Syndrome of Acute Generalized Weakness

Occasionally the pace of a disease is so rapid that by the time the patient is seen in the hospital the weakness has become generalized. The history of the mode of onset and the early course of the disease may not be available or may be confused by inaccurate observations. Therefore, accurate formulation of the problem depends on the examination and on localization of the level of the motor system that is damaged and is producing the weakness (see Table 15-14 ). The first step in the differentiation is to determine whether the patient is in coma. The "locked-in" patient with a basis pontis lesion may initially appear comatose because he cannot move or speak and has lost the ability to make horizontal eye movements. However, the ability to blink and make vertical eye movements is preserved, and one should attempt to establish a communication code using eye blinks. In severe cases of botulism and AIDP, even ocular movements may be totally paralyzed, but no decorticate or decerebrate posturing is present or any hyperreflexia, and there are no Babinski signs to indicate the presence of an intrinsic brain stem lesion.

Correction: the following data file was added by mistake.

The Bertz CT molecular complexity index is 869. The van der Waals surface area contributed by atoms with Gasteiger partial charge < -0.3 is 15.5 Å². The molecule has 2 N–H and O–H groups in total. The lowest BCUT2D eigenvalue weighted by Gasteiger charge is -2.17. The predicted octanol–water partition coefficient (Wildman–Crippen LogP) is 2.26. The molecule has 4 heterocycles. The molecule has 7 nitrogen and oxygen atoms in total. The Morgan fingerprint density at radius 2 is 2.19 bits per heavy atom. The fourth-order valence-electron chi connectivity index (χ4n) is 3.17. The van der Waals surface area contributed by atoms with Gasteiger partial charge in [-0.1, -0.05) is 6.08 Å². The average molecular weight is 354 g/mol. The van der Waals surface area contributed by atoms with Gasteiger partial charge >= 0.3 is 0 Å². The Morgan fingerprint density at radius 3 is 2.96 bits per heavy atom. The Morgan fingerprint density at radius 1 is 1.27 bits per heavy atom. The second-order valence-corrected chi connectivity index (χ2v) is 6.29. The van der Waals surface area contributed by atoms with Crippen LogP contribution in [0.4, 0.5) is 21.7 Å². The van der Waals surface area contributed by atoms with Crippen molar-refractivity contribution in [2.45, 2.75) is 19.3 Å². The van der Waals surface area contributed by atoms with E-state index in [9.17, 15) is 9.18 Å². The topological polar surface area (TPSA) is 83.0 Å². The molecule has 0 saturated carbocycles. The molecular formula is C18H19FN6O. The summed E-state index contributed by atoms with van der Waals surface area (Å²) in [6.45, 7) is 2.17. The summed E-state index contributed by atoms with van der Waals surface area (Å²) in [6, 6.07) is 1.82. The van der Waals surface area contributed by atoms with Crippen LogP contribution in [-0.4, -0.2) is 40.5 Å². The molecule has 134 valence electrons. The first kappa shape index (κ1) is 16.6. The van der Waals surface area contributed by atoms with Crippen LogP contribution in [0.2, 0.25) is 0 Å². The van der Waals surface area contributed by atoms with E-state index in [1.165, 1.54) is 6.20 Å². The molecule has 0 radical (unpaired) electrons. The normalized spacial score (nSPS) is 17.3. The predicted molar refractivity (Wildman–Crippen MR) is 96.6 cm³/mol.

Another potential source of confusion is the differentiation of AIDP without cranial neuropathy from an acute transferase myelopathy with spinal shock. Interruption of the descending motor tracts due to an acute transection of the spinal cord not only produces a paralysis below the level of the lesion but also causes a loss of all reflex activity. Tendon reflexes are lost, and initially there is no Babinski sign. However, Babinski signs generally appear within a matter of hours to a few days at most, helping to differentiate between the two. Also, in patients with acute transverse myelopathy there is a well-defined sensory level, whereas in those with AIDP there is minimal if any sensory loss, which is generally distal with no sensory level.

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